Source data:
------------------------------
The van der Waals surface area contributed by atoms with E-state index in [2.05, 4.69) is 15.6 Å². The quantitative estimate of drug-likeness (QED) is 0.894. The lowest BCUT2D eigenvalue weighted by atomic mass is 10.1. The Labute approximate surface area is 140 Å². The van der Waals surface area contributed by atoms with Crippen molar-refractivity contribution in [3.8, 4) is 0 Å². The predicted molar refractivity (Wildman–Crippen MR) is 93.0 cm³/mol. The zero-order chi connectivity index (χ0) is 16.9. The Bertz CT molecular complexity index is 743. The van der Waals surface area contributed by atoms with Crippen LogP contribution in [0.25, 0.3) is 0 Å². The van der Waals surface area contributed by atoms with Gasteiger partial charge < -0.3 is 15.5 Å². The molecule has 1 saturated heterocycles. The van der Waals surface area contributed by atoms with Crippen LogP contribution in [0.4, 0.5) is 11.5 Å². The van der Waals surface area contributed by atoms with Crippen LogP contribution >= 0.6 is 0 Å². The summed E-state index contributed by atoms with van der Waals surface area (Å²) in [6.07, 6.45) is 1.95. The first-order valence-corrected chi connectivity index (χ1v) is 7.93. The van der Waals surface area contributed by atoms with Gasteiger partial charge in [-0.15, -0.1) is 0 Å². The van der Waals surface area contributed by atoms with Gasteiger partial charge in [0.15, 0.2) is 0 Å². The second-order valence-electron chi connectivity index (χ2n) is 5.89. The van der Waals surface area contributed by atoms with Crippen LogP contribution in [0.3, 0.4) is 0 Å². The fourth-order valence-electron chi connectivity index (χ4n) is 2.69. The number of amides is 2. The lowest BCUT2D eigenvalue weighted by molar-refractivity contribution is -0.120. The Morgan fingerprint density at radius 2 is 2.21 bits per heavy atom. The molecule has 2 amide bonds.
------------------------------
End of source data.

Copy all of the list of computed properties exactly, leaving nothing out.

The van der Waals surface area contributed by atoms with E-state index in [2.05, 4.69) is 15.6 Å². The quantitative estimate of drug-likeness (QED) is 0.894. The lowest BCUT2D eigenvalue weighted by atomic mass is 10.1. The Labute approximate surface area is 140 Å². The van der Waals surface area contributed by atoms with Crippen molar-refractivity contribution in [3.8, 4) is 0 Å². The predicted molar refractivity (Wildman–Crippen MR) is 93.0 cm³/mol. The zero-order chi connectivity index (χ0) is 16.9. The Bertz CT molecular complexity index is 743. The van der Waals surface area contributed by atoms with Crippen LogP contribution in [0.25, 0.3) is 0 Å². The van der Waals surface area contributed by atoms with Gasteiger partial charge < -0.3 is 15.5 Å². The molecule has 1 saturated heterocycles. The van der Waals surface area contributed by atoms with Crippen LogP contribution in [0.4, 0.5) is 11.5 Å². The van der Waals surface area contributed by atoms with Crippen LogP contribution >= 0.6 is 0 Å². The summed E-state index contributed by atoms with van der Waals surface area (Å²) in [6.07, 6.45) is 1.95. The first-order valence-corrected chi connectivity index (χ1v) is 7.93. The van der Waals surface area contributed by atoms with Gasteiger partial charge in [-0.15, -0.1) is 0 Å². The van der Waals surface area contributed by atoms with Gasteiger partial charge in [0.15, 0.2) is 0 Å². The second-order valence-electron chi connectivity index (χ2n) is 5.89. The van der Waals surface area contributed by atoms with Crippen LogP contribution in [0.3, 0.4) is 0 Å². The fourth-order valence-electron chi connectivity index (χ4n) is 2.69. The number of amides is 2. The lowest BCUT2D eigenvalue weighted by molar-refractivity contribution is -0.120. The Morgan fingerprint density at radius 2 is 2.21 bits per heavy atom. The molecule has 2 amide bonds.